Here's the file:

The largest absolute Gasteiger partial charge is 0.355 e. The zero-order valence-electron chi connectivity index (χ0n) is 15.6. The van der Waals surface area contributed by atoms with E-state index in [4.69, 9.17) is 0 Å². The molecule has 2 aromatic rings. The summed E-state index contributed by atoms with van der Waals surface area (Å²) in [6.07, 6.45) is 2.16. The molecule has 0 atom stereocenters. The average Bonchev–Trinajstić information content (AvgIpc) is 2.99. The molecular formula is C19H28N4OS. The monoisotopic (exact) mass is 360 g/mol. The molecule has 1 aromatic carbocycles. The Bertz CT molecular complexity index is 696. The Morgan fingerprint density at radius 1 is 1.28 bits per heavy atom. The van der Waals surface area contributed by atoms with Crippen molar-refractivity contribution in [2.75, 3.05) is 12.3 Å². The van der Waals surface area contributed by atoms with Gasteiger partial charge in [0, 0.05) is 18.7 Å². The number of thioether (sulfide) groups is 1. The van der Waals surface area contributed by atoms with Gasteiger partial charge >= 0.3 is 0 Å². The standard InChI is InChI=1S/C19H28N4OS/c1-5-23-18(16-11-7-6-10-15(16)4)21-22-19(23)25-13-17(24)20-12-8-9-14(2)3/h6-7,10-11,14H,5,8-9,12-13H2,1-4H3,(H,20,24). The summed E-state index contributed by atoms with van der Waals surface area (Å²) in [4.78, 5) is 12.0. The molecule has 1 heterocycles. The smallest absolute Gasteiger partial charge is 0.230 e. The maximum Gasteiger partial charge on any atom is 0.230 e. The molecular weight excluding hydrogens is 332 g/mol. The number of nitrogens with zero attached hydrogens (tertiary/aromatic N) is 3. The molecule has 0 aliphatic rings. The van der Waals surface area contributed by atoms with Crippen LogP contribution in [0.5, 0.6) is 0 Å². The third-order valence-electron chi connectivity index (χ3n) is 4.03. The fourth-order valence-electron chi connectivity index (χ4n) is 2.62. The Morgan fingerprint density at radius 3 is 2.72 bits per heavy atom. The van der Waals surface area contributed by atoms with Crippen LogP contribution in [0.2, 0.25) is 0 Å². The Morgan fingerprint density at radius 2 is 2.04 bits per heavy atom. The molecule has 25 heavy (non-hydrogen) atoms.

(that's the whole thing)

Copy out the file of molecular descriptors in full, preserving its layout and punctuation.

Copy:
The largest absolute Gasteiger partial charge is 0.355 e. The zero-order valence-electron chi connectivity index (χ0n) is 15.6. The van der Waals surface area contributed by atoms with E-state index in [4.69, 9.17) is 0 Å². The molecule has 2 aromatic rings. The summed E-state index contributed by atoms with van der Waals surface area (Å²) in [6.07, 6.45) is 2.16. The molecule has 0 atom stereocenters. The average Bonchev–Trinajstić information content (AvgIpc) is 2.99. The molecular formula is C19H28N4OS. The monoisotopic (exact) mass is 360 g/mol. The molecule has 1 aromatic carbocycles. The Bertz CT molecular complexity index is 696. The Morgan fingerprint density at radius 1 is 1.28 bits per heavy atom. The van der Waals surface area contributed by atoms with Crippen molar-refractivity contribution in [2.75, 3.05) is 12.3 Å². The van der Waals surface area contributed by atoms with Gasteiger partial charge in [0, 0.05) is 18.7 Å². The number of thioether (sulfide) groups is 1. The van der Waals surface area contributed by atoms with Gasteiger partial charge >= 0.3 is 0 Å². The standard InChI is InChI=1S/C19H28N4OS/c1-5-23-18(16-11-7-6-10-15(16)4)21-22-19(23)25-13-17(24)20-12-8-9-14(2)3/h6-7,10-11,14H,5,8-9,12-13H2,1-4H3,(H,20,24). The summed E-state index contributed by atoms with van der Waals surface area (Å²) in [4.78, 5) is 12.0. The molecule has 1 heterocycles. The smallest absolute Gasteiger partial charge is 0.230 e. The maximum Gasteiger partial charge on any atom is 0.230 e. The molecular weight excluding hydrogens is 332 g/mol. The number of nitrogens with zero attached hydrogens (tertiary/aromatic N) is 3. The molecule has 0 aliphatic rings. The van der Waals surface area contributed by atoms with Crippen LogP contribution in [0.5, 0.6) is 0 Å². The third-order valence-electron chi connectivity index (χ3n) is 4.03. The fourth-order valence-electron chi connectivity index (χ4n) is 2.62. The Morgan fingerprint density at radius 3 is 2.72 bits per heavy atom. The van der Waals surface area contributed by atoms with Crippen LogP contribution in [0.2, 0.25) is 0 Å². The Morgan fingerprint density at radius 2 is 2.04 bits per heavy atom. The molecule has 25 heavy (non-hydrogen) atoms.